Future of Twitter Files unclear as Matt Taibbi announces he’s dumping the platform

The future of the Twitter Files took a grim turn on Friday, as independent journalist Matt Taibbi announced that he will be ditching Elon Musk’s platform after the Chief Twit began blocking Substack links, preventing users from liking or retweeting posts that link to Substack articles.

“Of all things: I learned earlier today that Substack links were being blocked on this platform. When I asked why, I was told it’s a dispute over the new Substack Notes platform,” Taibbi tweeted.

“Since sharing links to my articles is a primary reason I come to this platform, I was alarmed and asked what was going on,” he continued. “I was given the option of posting articles on Twitter instead.”

“I’m obviously staying at Substack,” Taibbi stated, “and will be moving to Substack Notes next week.”

The man who exposed to the world the dirty deeds that took place behind the Twitter scenes then shared the news with his Racket News subscribers.

“It turns out Twitter is upset about the new Substack Notes feature, which they see as a hostile rival,” Taibbi wrote. “When I asked how I was supposed to market my work, I was given the option of posting my articles on Twitter instead of Substack.”

“Not much suspense there; I’m staying at Substack,” he said. “You’ve all been great to me, as has the management of this company.”

The future of the Twitter Files, he admitted, will likely suffer.

“Beginning early next week I’ll be using the new Substack Notes feature (to which you’ll all have access) instead of Twitter, a decision that apparently will come with a price as far as any future Twitter Files reports are concerned,” he explained. “It was absolutely worth it and I’ll always be grateful to those who gave me the chance to work on that story, but man is this a crazy planet.”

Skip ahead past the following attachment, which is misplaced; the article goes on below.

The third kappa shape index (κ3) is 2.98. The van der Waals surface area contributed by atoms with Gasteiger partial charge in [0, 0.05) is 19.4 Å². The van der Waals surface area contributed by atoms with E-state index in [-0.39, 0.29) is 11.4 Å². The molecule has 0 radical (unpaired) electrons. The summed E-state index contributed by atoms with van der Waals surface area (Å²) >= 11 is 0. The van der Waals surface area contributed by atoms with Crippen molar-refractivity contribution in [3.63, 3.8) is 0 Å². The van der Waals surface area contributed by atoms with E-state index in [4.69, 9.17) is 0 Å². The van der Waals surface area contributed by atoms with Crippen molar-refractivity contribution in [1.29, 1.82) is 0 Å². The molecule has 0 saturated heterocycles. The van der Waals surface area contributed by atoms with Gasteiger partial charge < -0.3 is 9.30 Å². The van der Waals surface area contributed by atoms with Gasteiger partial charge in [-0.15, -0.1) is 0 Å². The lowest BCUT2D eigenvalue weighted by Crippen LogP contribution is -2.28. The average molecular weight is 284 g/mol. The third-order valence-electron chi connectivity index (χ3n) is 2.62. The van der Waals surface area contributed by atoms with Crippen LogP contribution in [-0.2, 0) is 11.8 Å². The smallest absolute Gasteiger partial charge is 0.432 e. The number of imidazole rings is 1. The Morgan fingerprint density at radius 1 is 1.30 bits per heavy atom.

Speaking with Fox News Digital (FND), Taibbi said he wouldn’t be closing his Twitter account, but will “have to find another medium.”

He did, he confirmed, speak directly to Musk about the issue.

“If I can’t share article links,” Taibbi told FND, “it doesn’t work professionally.”

Back on Twitter, Substack is striking back.

“We’re investigating reports that Twitter embeds and authentication no longer work on Substack,” they tweeted on Thursday. “We are actively trying to resolve this and will share updates as additional information becomes available.”

On Friday, they released a statement from Substack’s founders: “Any platform that benefits from writers’ and creators’ work but doesn’t give them control over their relationships will inevitably wonder how to respond to the platforms that do.”

Substack co-founder and CEO Chris Best said Musk’s move was “bigger than Twitter.”

“This morning Twitter started throttling links to our platform,” he tweeted on Friday.

“We hope this action was made in error and is only temporary, because writers deserve the freedom to share whatever links they want,” he continued. “But this is bigger than Twitter. It shows why it’s so important for writers to own their relationship with their audience.”

“The subscription network model puts power back in the hands of writers and readers,” he stated. “This is crucial for free speech, and it is crucial for creating an economic engine that can support great work.”

“We may be a small upstart, but the combined reach of the writers here––both in number, and in cultural impact––is already tremendous,” Best wrote. “If enough of us choose to play this new game, it will work, and incumbent platforms won’t be able to stop it.”

Substack co-founder Hamish McKenzie echoed the sentiment.

“This is how the internet changes for the better,” McKenzie stated.

For average Twitter users, Musk’s censorship of Substack articles is hitting a sour note.

When he hauled that kitchen sink into Twitter headquarters, Musk was describing himself as a “free speech absolutist,” and he has repeatedly discussed the importance of “citizen journalism.”

“Citizen journalism is vital to the future of civilization,” he tweeted in January.

Now, when media outlets such as Fox News Digital email Musk for a comment, they receive in return a poop emoji.

Trust us. We checked.

In response to Taibbi’s Racket News post, one user expressed her dismay at the news.

“So disappointed in Twitter,” the user wrote. “I thought Elon was a big supporter of Substack. Terrible news, but so grateful for the work you and others did on the Twitter files.”



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